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Resilient Infrastructure: Structural Problems

Upgrading our energy, water, transport, agricultural and community infrastructure requires agreement between four sets of players:

  • City, town or community officials with infrastructure needing upgrade;

  • Utility providing relevant service to community residents;

  • Source of the capital funding construction of the project;

  • The deal-makers who represent the money and negotiate the deals;

Historically the best financial returns are produced at the dealmaker level -- typically private players earning private market levels of pay.  Whether bankers, lawyers or private equity players, these players generally do a better job of taking care of themselves than they do of caring for others around the table.   They win because they can recruit and retain the highest level of talent, in part because they can afford to pay more and in part because they are independent of the regulatory structure that limits public employees and their fiduciary duty is to their profit not to the city or community.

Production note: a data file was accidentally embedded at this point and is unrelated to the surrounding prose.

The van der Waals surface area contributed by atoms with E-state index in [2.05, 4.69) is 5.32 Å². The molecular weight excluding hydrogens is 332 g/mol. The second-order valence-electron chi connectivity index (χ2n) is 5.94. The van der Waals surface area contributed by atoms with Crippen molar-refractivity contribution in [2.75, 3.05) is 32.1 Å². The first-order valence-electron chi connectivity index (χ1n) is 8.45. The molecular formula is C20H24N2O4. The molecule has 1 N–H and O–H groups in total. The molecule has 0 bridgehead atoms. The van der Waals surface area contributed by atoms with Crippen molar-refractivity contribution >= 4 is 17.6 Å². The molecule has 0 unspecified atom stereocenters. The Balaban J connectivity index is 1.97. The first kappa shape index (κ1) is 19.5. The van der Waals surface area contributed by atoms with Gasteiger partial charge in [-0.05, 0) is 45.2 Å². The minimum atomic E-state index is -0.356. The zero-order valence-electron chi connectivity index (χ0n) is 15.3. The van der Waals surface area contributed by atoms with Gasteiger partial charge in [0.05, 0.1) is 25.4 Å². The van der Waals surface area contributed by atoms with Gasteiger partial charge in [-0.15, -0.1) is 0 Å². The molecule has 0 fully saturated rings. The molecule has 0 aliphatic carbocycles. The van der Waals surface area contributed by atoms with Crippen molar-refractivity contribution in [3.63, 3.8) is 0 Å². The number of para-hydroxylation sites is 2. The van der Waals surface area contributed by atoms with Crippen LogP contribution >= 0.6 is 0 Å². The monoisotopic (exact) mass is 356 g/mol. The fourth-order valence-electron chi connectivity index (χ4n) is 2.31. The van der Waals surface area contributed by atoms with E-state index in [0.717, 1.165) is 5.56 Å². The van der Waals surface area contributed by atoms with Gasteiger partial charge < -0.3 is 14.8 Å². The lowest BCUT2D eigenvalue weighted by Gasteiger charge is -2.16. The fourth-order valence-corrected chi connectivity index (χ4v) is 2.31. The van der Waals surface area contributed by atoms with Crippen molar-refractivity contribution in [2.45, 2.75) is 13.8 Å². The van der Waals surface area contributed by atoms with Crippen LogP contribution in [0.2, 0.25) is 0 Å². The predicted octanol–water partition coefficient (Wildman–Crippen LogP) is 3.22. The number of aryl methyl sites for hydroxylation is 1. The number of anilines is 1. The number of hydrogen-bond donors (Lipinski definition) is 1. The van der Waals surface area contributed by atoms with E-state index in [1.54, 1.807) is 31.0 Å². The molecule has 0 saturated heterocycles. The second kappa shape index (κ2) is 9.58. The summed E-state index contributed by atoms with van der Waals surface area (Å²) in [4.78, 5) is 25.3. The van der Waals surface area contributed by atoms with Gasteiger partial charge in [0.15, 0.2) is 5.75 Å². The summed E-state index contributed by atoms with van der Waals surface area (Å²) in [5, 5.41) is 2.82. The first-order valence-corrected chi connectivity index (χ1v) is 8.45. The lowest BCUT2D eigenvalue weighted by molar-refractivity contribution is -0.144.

The next most sophisticated teams reside at the utility/corporate service provider level, which may not be able to pay "private equity" premiums, but typically can out-compensate state or local government officials and employees and again is focused on maximizing corporate profit.  


When state, city and local systems often try to take on these infrastructure building and service providing tasks themselves, the results are typically disappointing.   That disappointment then leads the next set of elected officials to choose the opposite path - delegating everything to an outside private firm.  The operational results are typically better, but the costs increase substantially, in order to feed the earnings appetites of the private players.